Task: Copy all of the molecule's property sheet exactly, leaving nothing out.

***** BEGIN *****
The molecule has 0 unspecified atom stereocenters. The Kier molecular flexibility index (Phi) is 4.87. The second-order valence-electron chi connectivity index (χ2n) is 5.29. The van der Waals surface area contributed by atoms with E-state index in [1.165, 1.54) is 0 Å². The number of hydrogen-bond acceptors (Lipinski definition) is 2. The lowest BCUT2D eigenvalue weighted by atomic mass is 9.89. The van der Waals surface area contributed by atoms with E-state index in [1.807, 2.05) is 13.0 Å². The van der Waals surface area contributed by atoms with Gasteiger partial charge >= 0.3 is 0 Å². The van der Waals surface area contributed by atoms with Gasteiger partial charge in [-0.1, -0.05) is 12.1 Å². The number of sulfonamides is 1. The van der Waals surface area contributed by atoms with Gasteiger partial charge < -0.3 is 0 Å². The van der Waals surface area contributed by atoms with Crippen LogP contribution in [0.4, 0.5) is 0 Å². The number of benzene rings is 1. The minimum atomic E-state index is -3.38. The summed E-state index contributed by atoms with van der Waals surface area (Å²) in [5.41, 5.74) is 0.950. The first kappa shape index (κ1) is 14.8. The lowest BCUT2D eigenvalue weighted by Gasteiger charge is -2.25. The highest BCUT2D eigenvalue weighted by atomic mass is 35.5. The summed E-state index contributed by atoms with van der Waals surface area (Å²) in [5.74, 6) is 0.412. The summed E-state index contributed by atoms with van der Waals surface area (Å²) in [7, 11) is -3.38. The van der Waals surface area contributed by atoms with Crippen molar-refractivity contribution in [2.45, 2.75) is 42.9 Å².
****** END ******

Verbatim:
The molecule has 0 unspecified atom stereocenters. The Kier molecular flexibility index (Phi) is 4.87. The second-order valence-electron chi connectivity index (χ2n) is 5.29. The van der Waals surface area contributed by atoms with E-state index in [1.165, 1.54) is 0 Å². The number of hydrogen-bond acceptors (Lipinski definition) is 2. The lowest BCUT2D eigenvalue weighted by atomic mass is 9.89. The van der Waals surface area contributed by atoms with E-state index in [1.807, 2.05) is 13.0 Å². The van der Waals surface area contributed by atoms with Gasteiger partial charge >= 0.3 is 0 Å². The van der Waals surface area contributed by atoms with Gasteiger partial charge in [-0.1, -0.05) is 12.1 Å². The number of sulfonamides is 1. The van der Waals surface area contributed by atoms with Gasteiger partial charge < -0.3 is 0 Å². The van der Waals surface area contributed by atoms with Crippen LogP contribution in [0.4, 0.5) is 0 Å². The number of benzene rings is 1. The minimum atomic E-state index is -3.38. The summed E-state index contributed by atoms with van der Waals surface area (Å²) in [5.41, 5.74) is 0.950. The first kappa shape index (κ1) is 14.8. The lowest BCUT2D eigenvalue weighted by Gasteiger charge is -2.25. The highest BCUT2D eigenvalue weighted by atomic mass is 35.5. The summed E-state index contributed by atoms with van der Waals surface area (Å²) in [5.74, 6) is 0.412. The summed E-state index contributed by atoms with van der Waals surface area (Å²) in [7, 11) is -3.38. The van der Waals surface area contributed by atoms with Crippen molar-refractivity contribution in [2.45, 2.75) is 42.9 Å².